The former Speaker of the House of Lords explains the current deluge of legislation facing a somewhat recalcitrant House of Lords
I don’t think the next election will be a slam dunk for Sir Keir Starmer. The main reason for that is that I don’t think Starmer is a leader. Of course, Rishi isn’t either, but the Tories won’t do anything about that until the next election, after which they’ll likely get rid of him.
Having said that, I met Sunak recently, and I found him very nice: he comes across as someone who listens, and he is very smart. He said something which I thought was wonderful: “I believe in doing less but doing it well.” This led onto another conversation about the sheer volume of legislation tumbling down on us. He said: “It was on the books when I came into position.” He was basically saying, “Not my fault, mate.” But it does mean that if Sunak continues – which I doubt he will – he’ll bring in less legislation, which would be a very good thing.
All in all, it’s been this cataract of legislation. There have been three bills. The Online Safety Legislation Bill has been in the making for about six years, and deals with the uncontroversial idea that there should be some online protection regarding content harmful for children. Molly Russell’s father has been campaigning on this; and Beeban Kidron, a fantastic cross-bencher, has been leading on that, and done a fantastic job.
I’m always in principle opposed to any legislation which interferes with free speech, because once it’s on the statute books it’s a hostage for fortune. You never know, we might have a fascist government one day; it’s not impossible. It’s a very technical bill, which only a very few people understand. Ultimately, the large companies are going to have to abide by advertising standards, but to get them to do that may require legislation.
The second bill is the Retained EU Law (Revocation and Reform) Bill whereby the government is seeking to wipe off the statute books around 6000 executive orders which have come from the EU. The minister dealing with that happens to be dealing with that Martin Callanan is quite abrupt and there have been some testy exchanges. That makes life quite interesting – people at least wake up!
But I’m particularly concerned about the third bill, the Illegal Immigration Bill. This goes against our treaty obligations – as was pointed out in the second reading in the House of Lords.
As the Bill stands, we have the government-sanctioned entry points, which have special status – essentially if you’re an Afghan or Ukrainian refugee, or if you’re from Hong Kong. But let’s say, for example, that you come from Eritrea: if an asylum application is refused, then you can never return in your lifetime. Furthermore, if you’re an unaccompanied child, you can stay until you’re 18, then you’re sent to Rwanda. It rides roughshod over 1951 Refugee Convention.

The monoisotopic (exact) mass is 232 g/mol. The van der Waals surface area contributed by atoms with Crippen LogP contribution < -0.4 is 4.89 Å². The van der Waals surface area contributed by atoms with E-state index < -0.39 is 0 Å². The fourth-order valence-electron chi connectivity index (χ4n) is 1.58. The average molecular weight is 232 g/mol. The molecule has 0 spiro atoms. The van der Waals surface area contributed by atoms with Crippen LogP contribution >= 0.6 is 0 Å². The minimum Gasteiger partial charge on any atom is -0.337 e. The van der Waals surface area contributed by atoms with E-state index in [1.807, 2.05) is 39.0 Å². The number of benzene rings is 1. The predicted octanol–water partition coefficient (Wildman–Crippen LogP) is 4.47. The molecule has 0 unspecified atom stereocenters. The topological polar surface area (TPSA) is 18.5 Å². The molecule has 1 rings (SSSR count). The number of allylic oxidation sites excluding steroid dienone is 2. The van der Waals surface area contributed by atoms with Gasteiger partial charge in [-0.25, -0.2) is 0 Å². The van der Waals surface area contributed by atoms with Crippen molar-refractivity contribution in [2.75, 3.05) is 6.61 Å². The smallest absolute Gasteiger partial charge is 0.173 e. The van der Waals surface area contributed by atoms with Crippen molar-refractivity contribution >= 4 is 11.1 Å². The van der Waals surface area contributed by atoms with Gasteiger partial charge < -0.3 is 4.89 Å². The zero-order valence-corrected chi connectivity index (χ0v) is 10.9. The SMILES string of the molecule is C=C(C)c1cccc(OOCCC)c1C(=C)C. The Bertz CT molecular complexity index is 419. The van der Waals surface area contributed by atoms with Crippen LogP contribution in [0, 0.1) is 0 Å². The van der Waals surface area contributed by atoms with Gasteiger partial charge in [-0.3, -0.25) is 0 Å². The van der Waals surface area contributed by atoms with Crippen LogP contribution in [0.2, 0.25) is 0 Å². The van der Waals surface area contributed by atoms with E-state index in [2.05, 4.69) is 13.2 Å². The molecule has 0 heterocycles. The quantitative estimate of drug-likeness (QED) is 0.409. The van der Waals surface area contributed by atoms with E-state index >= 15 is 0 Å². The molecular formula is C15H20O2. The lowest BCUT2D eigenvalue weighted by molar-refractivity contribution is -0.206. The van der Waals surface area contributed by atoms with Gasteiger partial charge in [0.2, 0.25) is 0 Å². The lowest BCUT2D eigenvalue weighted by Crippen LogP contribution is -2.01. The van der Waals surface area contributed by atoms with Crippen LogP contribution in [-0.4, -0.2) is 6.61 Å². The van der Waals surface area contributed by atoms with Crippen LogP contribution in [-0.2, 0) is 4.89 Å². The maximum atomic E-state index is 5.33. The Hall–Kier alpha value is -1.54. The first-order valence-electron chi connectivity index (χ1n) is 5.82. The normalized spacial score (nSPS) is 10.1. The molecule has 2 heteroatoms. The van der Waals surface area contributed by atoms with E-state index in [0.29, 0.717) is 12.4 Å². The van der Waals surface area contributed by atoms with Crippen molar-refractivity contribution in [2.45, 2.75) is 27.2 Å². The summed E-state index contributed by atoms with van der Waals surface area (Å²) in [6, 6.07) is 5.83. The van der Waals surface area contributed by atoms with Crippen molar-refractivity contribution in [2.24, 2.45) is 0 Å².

The point the government makes – and it’s clever of them to make it – is that nobody is coming up with an alternate system. What we argue is that if the UK is serious about immigrants and asylum seekers in genuine fear of persecution, then they’ve got to create more safe routes into this country.
In actual fact, the numbers that comes here are quite low pro rata as compared with Germany, France, Italy, Greece and other European countries. Of course, there is undoubtedly a problem with economic migrants who come here, but there is a mechanism in place to determine people’s claims.
The question is why does the government not go after the criminal gangs? They’ll never succeed in starving them of revenue with the current proposed legislation. Really they need to infiltrate the criminal gangs. Intelligence ought to know who they are – and if they don’t, they should. It’s certainly worthy of a question in the House. Are the intelligence services on this?
Incidentally, the current processing of the special programmes is a shambles. The Ukrainian situation has more or less obliterated the work on Afghanistan, due to the melancholy fact that the Foreign Office can’t do two things at the same time. To be registered as a genuine asylum seeker, the offices which issue refugee passes are few and far between, and hugely overburdened with around 350,000 people currently awaiting recognition that their application is bona fide.
All of which, as Sunak knows, is a lot for the Houe to process. The trouble is we only have about 50 or 60 hard-working peers; they do a fantastic job, but that number is very small – but the question of House of Lords reform is a topic for another article altogether.